Reply Wed 19 May, 2010 03:49 pm
When a statue is posed in a park or place of significance, what are the general rules of etiquette that are followed? If for example, a well known explorer or mariner was posed on the waterfront but with his back to the water as opposed to facing it, or if he has an arm outstretched, are these significant or just the whim of the person casting the figure and setting the statue?
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Reply Wed 19 May, 2010 03:57 pm
It probably depends on the historical context of the explorer/mariner. One would hope that the artist would have designed and sculpt these details with certain reasons in mind.

Having the statue point inland to say this explorer spent much of his known expeditions exploring the territories in the direction in which he was pointing in (or something along those lines).

Or the relative position could be a lazy artists rendering of the stereotypical explorer memorial and not have any historical symbolism used in the creation of this particular statue.

You probably need to do some research regarding the commission of the statue through the local or state government (if this is public land).
Reply Wed 19 May, 2010 04:02 pm
Thank you. The particular statue that i was asking about is of Capt. James Cook on the foreshore in Victoria B.C.
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Reply Wed 19 May, 2010 06:18 pm
I'm fairly sure there is something equivalant to heraldry going on with historic statues, but it's not something I have ever run across. Interesting question.
Reply Wed 19 May, 2010 06:35 pm
Hmm. This made me check up on an old statue in the area I used to live in Humboldt County, California.

The Fisherman -

quoting this site -

"The Fisherman," a memorial statue created by renowned artist Dick Crane, commemorating the mariners who have lost their lives at sea"
It's on Woodley Island in Humboldt Bay. I used to eat breakfast at a coffee shop near the statue.

Seems to me he is facing the correct way..
Joe Nation
Reply Wed 19 May, 2010 09:19 pm
In Memorial Park near the center of my hometown, Manchester Connecticut, there is a statue of a Union Soldier. It replaced a much smaller stone that had been dedicated to the fallen of the Civil War in the late 1860's. When the Soldier Statue was dedicated in 1905, it was placed facing to the South, "On vigilant guard against the Confederacy rising again."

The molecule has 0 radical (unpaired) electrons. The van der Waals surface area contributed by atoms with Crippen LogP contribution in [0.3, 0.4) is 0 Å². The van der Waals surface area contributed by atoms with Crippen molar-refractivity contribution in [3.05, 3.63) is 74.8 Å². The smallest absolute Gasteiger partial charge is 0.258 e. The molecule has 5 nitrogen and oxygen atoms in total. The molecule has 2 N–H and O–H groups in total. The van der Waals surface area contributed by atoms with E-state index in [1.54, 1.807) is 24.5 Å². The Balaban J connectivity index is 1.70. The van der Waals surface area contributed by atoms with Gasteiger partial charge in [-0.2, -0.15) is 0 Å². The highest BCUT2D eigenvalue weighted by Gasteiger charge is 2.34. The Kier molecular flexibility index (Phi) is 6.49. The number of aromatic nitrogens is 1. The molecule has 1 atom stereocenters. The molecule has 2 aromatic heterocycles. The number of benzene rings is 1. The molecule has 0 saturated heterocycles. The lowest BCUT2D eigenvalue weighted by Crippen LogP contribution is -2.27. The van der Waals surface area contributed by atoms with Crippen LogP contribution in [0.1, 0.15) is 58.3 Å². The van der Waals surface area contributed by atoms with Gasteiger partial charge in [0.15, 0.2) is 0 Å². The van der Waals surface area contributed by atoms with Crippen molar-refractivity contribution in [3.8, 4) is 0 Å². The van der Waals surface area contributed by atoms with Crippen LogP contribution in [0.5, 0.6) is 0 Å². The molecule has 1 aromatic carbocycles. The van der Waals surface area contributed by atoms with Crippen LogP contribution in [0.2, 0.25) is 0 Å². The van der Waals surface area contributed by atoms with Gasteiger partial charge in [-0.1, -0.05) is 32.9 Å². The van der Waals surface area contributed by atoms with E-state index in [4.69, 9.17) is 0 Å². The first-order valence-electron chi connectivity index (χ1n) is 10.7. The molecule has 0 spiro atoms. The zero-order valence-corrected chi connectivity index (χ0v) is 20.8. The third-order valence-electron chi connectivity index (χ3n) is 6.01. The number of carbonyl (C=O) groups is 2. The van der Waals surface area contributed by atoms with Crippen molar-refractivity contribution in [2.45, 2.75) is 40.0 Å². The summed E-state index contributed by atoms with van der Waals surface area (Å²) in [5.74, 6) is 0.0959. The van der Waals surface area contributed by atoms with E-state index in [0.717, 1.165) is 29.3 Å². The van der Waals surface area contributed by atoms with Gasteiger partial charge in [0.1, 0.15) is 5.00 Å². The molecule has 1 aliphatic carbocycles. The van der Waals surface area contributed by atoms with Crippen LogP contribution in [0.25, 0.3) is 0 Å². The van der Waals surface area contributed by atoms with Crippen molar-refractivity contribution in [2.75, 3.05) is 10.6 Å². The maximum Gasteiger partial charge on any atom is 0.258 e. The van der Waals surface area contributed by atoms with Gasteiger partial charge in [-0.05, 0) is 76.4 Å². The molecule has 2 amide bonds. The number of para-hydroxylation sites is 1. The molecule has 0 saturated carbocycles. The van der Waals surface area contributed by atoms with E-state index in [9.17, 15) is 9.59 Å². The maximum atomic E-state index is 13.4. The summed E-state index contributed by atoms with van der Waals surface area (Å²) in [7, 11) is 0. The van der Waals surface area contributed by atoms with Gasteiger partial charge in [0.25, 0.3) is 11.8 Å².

The soldier's vigilant guard duty ended in 1961 when, during the Bi-Centennial Civil War Celebration, he was about-faced to the North with a new view of city hall and the First Congregationalist Church.

I noted two things in my journal from those days: one, I couldn't understand why they started a 'celebration' of the Civil War in 1961. Even then I found it odd to mark the beginning of a war.

Two, it was noted in the local paper that a large tree had been cut down in order for the statue's new position to be both be seen by the passing traffic and so the statute wouldn't just be staring North at the big tree and it's two oak companions. It was a big tree, over 90 feet tall and about 36" inches around the largest part of the trunk. It had big branches which curved out and then drooped down like a weeping willow but with larger much more leaf-like leaves than a willow.

As they were cutting the big tree down, a reporter asked members of the cutting crew what kind of tree it was. They said they didn't know and, in fact, that they had never seen trees like it anywhere else in town. It had a mottled green and grayish black trunk, with large areas of curled up green bark and in several places, splashes of a yellowish bark. More mystery, several people claimed that every few years, the tree had borne a kind of fruit, but none of them had ever eaten any of it and there was no fruit that year.